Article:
Anthony Burgess' A Clockwork Orange

Powerful Essays
Anthony Burgess' A Clockwork Orange

Choice and free will are necessary to maintain humanity, both individually and communally; without them, man is no longer human but a “clockwork orange”, a mechanical toy, as demonstrated in Anthony Burgess’ novel, “A Clockwork Orange”. The choice between good and evil is a decision every man must make throughout his life in order to guide his actions and control his future. Forcing someone to be good is not as important as the act of someone choosing to be good. This element of choice, no matter what the outcome, displays man’s power as an individual.

“A Clockwork Orange” starts with Alex posing the question: “what’s it going to be then, eh?”. Burgess begins the story by demonstrating that Alex and his gang are free to do as they choose. Alex and his “droogs” are rebellious modern youth in an oppressive society. The “droogs” are tempted like all humanity by sin and try to show their hatred for the government with acts of extreme violence. The violent and rebellious behavior is a result of free will, but without the presence of evil, there would be nothing for humanity to choose. Throughout part one of the novel the droogs’ choices often result in violent actions harming innocent people. Examples of their “ultra-violence” are rampant: Alex and his droogs choose to rob and assault a man, Alex rapes young girls, and the droogs rob an old “ptitsa” who later dies from Alex’s assault. As Burgess says : “evil has to exist along with good, in order that moral choice may operate…Unfortunately there is so much original sin in us all that we find evil rather attractive”. God gave individuals free will, and they are responsible for their actions. The government has no right to interfere with human nature. A person can choose to be good or evil as Alex tries to demonstrate when he says: “ what I do I do because I like to do”. With this statement, Alex clearly demonstrates that he is responsible for his actions and he chooses to act out against society simply because he likes to, because he is attracted to sin. When Alex and his gang attack F. Alexander and his wife, we again witness horrible acts of violence that are ultimately the result of Alex’s choice. This appalling scene is another example of Alex using his free will and his temptation towards evil.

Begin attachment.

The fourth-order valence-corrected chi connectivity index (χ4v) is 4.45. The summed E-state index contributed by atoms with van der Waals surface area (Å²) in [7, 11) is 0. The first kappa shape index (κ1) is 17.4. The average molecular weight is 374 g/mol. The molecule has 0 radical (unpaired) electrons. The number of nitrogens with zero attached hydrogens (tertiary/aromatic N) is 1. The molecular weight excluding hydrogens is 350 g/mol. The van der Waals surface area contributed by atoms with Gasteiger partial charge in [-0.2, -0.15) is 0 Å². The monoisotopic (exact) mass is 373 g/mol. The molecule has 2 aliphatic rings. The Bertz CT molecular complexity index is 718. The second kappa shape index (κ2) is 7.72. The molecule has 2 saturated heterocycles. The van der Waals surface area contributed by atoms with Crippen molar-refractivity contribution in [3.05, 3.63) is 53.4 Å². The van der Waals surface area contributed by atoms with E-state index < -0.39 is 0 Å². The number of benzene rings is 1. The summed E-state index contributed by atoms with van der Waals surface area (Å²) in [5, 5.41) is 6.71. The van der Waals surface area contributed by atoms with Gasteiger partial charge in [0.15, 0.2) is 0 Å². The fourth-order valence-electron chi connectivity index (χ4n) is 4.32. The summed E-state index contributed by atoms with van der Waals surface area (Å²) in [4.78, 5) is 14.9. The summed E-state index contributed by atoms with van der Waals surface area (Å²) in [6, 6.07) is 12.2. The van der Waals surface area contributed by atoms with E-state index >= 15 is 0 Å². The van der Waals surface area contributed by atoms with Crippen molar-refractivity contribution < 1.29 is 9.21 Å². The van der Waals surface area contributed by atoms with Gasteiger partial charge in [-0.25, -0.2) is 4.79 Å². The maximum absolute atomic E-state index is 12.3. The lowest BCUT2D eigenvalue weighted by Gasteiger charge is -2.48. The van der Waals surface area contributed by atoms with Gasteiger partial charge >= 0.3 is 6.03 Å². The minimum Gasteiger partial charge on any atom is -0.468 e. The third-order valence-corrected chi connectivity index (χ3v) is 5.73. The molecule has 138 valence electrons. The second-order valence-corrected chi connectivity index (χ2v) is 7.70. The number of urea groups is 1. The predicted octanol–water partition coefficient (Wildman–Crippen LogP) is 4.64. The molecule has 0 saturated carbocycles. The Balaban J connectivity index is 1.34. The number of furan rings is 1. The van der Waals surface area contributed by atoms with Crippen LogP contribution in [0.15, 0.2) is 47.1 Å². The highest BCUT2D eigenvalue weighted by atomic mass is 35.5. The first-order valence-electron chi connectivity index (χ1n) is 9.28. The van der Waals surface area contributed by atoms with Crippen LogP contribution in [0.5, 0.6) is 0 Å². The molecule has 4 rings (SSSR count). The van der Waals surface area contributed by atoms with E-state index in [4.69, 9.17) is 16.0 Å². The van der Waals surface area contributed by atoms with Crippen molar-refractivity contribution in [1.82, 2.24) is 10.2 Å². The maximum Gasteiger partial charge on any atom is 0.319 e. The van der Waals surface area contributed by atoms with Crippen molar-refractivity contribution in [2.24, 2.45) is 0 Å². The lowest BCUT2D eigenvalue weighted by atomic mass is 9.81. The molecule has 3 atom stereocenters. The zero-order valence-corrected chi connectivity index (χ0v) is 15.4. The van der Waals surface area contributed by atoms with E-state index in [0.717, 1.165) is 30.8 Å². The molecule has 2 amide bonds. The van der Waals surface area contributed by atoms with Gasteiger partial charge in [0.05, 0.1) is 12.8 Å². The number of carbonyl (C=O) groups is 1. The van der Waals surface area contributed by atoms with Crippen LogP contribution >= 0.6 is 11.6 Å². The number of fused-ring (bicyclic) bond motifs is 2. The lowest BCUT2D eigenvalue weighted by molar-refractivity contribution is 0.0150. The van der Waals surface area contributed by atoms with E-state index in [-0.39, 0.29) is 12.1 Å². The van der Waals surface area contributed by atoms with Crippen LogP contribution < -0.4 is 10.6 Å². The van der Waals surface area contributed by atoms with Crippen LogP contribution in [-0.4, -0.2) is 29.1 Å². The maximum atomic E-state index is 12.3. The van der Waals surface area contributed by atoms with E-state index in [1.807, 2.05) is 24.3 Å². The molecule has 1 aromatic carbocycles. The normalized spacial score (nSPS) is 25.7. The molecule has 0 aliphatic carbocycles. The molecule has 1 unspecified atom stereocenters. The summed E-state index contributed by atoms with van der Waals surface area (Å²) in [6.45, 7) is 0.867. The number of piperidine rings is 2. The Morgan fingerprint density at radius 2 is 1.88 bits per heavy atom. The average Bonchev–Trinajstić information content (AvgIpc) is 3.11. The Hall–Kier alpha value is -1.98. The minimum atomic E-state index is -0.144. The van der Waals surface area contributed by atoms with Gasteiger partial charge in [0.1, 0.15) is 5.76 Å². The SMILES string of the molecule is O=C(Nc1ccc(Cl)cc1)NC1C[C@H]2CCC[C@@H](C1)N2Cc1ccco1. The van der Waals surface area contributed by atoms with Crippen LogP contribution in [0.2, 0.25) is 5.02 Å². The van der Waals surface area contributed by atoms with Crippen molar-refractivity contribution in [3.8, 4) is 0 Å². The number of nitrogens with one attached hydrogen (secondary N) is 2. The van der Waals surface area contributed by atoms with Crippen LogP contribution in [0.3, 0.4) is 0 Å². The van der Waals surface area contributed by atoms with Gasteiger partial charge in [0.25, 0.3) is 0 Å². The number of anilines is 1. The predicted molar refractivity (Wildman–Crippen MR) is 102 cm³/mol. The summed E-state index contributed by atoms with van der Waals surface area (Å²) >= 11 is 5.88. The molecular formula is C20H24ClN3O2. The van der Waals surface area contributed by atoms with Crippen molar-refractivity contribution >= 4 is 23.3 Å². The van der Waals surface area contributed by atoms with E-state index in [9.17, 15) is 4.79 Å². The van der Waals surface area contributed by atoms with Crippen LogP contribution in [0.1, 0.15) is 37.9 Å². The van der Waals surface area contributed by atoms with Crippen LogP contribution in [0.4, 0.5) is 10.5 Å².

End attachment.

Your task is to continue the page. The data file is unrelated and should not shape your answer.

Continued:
Evil is not only part of Alex’s life but the government’s as well. Th...

... middle of paper ... it’s going to be, brothers”. Alex willfully chooses to change his ways; he decides to be productive, and chooses love over sin. He realizes that what he did in the past was wrong, as well as the immorality of his ways. It is through free moral choice that Alex arrives at this conclusion, not through a government technique forcing him to make the “right” decision. As part of the process of maturity, Alex would have likely selected this path naturally. However, the interference of the government and F.Alexander’s interference with Alex’s moral choice ultimately drove him to attempt suicide to escape the evil ways they chose for reform.

Moral choice can lead to violence, but without the risks, there would be nothing for humanity to choose. The government and F.Alexander’s faction control Alex’s free will to justify their own political agenda. They control his ability to choose without realizing that interfering with humanity’s ability to exercise free will is evil. Both the government and F.Alexander’s faction claim to be “the good guys” when they are the true faces of pure evil. One has to remember that evil is a master of disguise. It often hides behind the mask of the hero.
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